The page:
So for example, we just bought a house in San Mateo. It’s gorgeous, as you can see. But we renovated some of it, and I’ve been doing some like interior design on the side and just like channeling my creativity through other ways.
But I am now also working on other projects, like I’m writing a book. I think a specialty of mine is how to network really quickly in like less 10 minutes or less. And I’ve broken it out into basically four different phases that is a playbook and I’m essentially writing it into this book.
And I know books are not like the biggest revenue generator, but it’s a way for me to put all the, energy and creativity I have into something that’s meaningful to me.
But other than that, I guess I’m really into like singing and eating and traveling. Nowadays, I’m going to a lot of conferences and either speaking or, helping Kajabi represent. And yeah, it’s been a great time afterwards, but I’m grateful that I can enjoy it. And actually, find happiness from it because a lot of founders actually can’t.
Jessy: Yeah, I’ve seen that and it is really wonderful that you’ve been able to find that and, enjoy the home renovations. We just recently bought a house like a couple years ago, so we like just hired an interior designer to start to finally fill out like our furniture and stuff like that.
So this is what it feels like to relax, it feels weird. I guess that’s the point, right? We all work so hard and I can relate a lot to, your work being so wrapped up in your identity.
And there’s also just such a thing as like if we repeat habits and we repeat patterns over and over again that is just what you become so used to. And whether they’re healthy or unhealthy, it can just be hard to break those patterns.
Just this past couple weeks for Mental Health Awareness month, we had a whole episode about just like how to approach your mental health. And anyways, we were talking a little bit about things that just snap you out of your routine, like simply, spraying some perfume, like scent just will immediately snap you out of that of a certain mentality and like a reset button.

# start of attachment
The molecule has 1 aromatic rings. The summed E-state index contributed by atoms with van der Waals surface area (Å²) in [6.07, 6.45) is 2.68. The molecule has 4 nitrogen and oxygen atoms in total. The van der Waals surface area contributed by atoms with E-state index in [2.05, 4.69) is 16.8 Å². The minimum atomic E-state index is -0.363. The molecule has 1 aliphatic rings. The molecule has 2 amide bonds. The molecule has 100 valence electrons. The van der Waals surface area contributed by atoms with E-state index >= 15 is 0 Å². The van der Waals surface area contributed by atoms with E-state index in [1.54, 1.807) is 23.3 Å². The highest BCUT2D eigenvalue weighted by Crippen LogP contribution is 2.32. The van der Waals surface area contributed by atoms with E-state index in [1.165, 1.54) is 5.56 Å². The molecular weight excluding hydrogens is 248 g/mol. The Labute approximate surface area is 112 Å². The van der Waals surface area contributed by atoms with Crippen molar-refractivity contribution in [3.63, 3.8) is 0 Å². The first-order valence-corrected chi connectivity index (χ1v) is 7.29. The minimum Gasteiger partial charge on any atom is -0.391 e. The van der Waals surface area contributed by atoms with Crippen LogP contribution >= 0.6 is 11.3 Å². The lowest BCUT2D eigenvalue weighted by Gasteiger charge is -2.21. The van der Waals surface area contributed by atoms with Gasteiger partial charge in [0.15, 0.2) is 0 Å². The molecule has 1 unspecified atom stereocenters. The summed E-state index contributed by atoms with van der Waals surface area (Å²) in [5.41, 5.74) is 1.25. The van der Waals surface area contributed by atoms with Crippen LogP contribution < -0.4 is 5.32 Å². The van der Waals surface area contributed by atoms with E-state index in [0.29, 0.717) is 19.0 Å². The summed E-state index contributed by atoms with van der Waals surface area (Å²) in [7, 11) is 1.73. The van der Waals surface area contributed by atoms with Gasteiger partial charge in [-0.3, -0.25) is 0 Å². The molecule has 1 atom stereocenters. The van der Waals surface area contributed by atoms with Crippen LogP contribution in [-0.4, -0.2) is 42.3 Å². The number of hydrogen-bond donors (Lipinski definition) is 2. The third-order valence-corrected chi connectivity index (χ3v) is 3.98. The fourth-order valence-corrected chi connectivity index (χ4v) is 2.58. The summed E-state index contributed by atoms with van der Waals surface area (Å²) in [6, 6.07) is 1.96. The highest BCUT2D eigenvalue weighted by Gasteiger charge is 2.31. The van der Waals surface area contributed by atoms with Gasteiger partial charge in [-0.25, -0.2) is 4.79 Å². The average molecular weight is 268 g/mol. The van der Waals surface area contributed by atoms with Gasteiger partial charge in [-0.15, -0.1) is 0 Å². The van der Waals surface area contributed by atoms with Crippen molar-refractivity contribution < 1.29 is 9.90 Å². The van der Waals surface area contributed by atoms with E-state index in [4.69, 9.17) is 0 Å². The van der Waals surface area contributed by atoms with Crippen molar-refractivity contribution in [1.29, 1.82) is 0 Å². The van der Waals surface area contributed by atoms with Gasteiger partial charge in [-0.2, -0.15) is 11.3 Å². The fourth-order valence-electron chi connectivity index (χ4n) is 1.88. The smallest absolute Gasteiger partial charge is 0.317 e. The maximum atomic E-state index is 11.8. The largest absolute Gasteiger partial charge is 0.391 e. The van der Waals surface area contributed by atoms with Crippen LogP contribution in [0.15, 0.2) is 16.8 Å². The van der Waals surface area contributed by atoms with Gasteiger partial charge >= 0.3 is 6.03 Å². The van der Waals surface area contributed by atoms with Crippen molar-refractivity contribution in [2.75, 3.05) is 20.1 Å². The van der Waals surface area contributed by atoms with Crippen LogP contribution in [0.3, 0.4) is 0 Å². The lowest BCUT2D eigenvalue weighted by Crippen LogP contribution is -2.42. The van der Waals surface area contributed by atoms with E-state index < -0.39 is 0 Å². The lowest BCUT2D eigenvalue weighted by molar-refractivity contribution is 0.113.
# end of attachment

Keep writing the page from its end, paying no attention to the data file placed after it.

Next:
And, for some people, it’s taste. Some people just go into a nice restaurant, like they can immediately relax because just sensorily, like they can just switch into a different mindset. I just appreciate all that perspective so much.
Is there anything that, you can give us a first look at in terms of maybe what’s on the horizon for Kajabi communities.
I’m sure you guys are like building things all the time. Is there anything that you can preview with us today?
Teri: Yes. Okay. So Kajabi as a company has been working on a lot of cool stuff. I think in particular, a lot of AI driven, improvements. So you can have a, course outline, coaching outline developed for you instantly instead of starting with a blank slate.
A lot of our creators will look at it to edit it and add on top of it so they can spin in their own personal brand and style. For Kajabi Communities we’re working on a lot of customization options.
And so that’s the number one thing we’ve heard from creators on Kajabi, is they wanna make it completely their own in every single way. And so that’s something that’s on our, current priority and we’re rapidly shipping things to make that happen.
The next thing is we are also integrating elements of AI. Surprise, suprise because we really care about scaling creators time and AI is a great way to make that happen. Whether that’s you know, sparking conversation through starter questions or ways to like, assimilate kind of the sentiment and the trends that are people are already talking about in the community and making it easy for you to surface those, or it’s like exclusive challenges that are about the course content that you create or the things that people are already thinking about in the community discussions, or it could be as simple as like a one click way for your community to get started up, without creativity or like the downtime to think about what could be in it. All that are things that we are thinking about.